Flooding uproots Kinsman families

Tribune Chronicle / Andy Gray Austin Mathews points to where the cinder block wall used to be at the house he rents at 6472 Church St., Kinsman. Heavy rains led to a flash flood Saturday morning, causing extensive damage in northern Trumbull County.

KINSMAN — When Nate Weiser went to bed Friday, there was at least 30 feet of backyard separating his house on Lakeview Drive from Kinsman Lake.

By 11 a.m. Saturday, about two feet of ground remained between the structure and the swollen lake, and Weiser and his family, friends and neighbors were loading garbage bags full of belongings into vehicles for fear that further erosion could cause the house to collapse.

Heavy rains early Saturday caused flash floods in northern Trumbull County, washing away a portion of Lakeview Drive and much of the shoreline. The road was the only access route for those living on the east side of the lake, forcing a mandatory evacuation Saturday afternoon.

“The first thing was I smelled gas,” Weiser said.

A natural gas line ran alongside the road and bridge, and it was severed in the flooding. Falling trees snapped utility poles, leaving residents on both sides of the lake with no gas or electricity.

Weiser has lived on the property for three years, but the house was built by his great-grandparents. He said he wasn’t sure, but believed it was built in the 1940s.

He was planning on staying initially with his girlfriend’s family before eventually finding an apartment.

Angelie Yakubik sat on the west side of the lake with Samantha Alford, her co-worker at Combined Tactical Systems in Jamestown, Pa., and worried about her family and her property on the east side.

“I don’t have a car to go to work on Monday,” Yakubik said. “My car is on the other side.”

Alford said they arrived at work at 5 a.m., but Alford and the other supervisors sent everyone home because of the heavy rain. It took about two hours to make the drive from Jamestown to Kinsman because of the weather, and they arrived just before the power lines went down.

“It happened so quick,” Alford said. “One went down, then another and another. There was no way anyone was going to cross (to the east side).”

In addition to the home where the Yakubiks live, they also have two rental properties nearby.

“I’m just worried about the basement,” Yakubik said. “We can’t leave the house with nobody there because there will be no power. There will be flooding in the basement.”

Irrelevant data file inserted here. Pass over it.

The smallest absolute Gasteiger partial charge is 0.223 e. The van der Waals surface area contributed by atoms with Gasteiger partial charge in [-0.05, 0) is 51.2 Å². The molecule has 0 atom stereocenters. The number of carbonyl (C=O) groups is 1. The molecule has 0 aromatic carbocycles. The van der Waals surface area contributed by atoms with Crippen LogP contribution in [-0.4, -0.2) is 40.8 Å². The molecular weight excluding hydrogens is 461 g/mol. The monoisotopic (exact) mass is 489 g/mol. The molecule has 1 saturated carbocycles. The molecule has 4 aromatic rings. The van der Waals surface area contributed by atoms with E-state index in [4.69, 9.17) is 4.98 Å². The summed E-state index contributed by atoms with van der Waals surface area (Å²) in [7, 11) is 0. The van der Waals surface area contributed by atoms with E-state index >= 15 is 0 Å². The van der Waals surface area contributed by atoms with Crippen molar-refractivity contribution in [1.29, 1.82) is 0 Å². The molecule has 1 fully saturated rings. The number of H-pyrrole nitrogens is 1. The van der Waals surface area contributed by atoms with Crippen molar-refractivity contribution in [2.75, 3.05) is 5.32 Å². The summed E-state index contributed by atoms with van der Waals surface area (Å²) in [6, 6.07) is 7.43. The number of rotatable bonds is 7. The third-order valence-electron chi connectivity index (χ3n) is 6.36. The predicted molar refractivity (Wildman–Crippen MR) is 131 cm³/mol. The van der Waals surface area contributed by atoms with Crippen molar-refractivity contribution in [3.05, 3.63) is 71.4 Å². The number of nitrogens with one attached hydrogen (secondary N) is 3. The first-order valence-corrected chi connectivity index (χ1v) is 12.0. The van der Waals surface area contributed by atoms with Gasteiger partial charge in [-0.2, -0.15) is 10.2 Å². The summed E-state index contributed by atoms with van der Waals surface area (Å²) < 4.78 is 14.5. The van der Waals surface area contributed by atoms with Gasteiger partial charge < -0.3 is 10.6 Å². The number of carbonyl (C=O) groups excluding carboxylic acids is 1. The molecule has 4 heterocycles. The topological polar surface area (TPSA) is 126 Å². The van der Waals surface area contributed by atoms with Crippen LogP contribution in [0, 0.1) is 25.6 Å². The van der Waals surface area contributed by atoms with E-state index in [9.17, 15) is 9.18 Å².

Yakubik’s family was among the first group of evacuees to arrive at Kinsman Presbyterian Church, and her 6-year-old son, Elijah, shouted hello to her when she walked into the church parlor.

Other parts of Kinsman were affected as well. Austin and Lindsey Mathews’ waterlogged belongings were scattered in the backyard of the house they rent at 6472 Church St. after the cinder-block basement wall collapsed in the storm.

“When we woke up the house was completely surrounded by water,” Lindsey Mathews said. “I opened the basement door, and only five steps were not covered with water. It broke the basement window. We called for help, and by that time the cinder blocks in the basement washed in.”

They fled with their daughter, Lilah, who turns 1 next Saturday, to the home of Susan Francis, their pastor at First Presbyterian Church. First Presbyterian and Kinsman United Methodist Church were the initial drop-off points for the evacuees. Several volunteers were at both locations waiting for arrivals, and Francis said others had volunteered to help if needed.

“In a small town like this, everybody pitches in,” she said.

Karen Conklin, executive director of the Lake to River Chapter of Red Cross, agreed.

“What I’ve seen today is a community really coming together to help each other,” she said.

The Red Cross is working with 66 people following the storm damage.

“For the most part, they all had family and places to go,” she said.

The Animal Welfare League of Trumbull County will care for the two cats of an elderly couple until they get settled, Conklin said.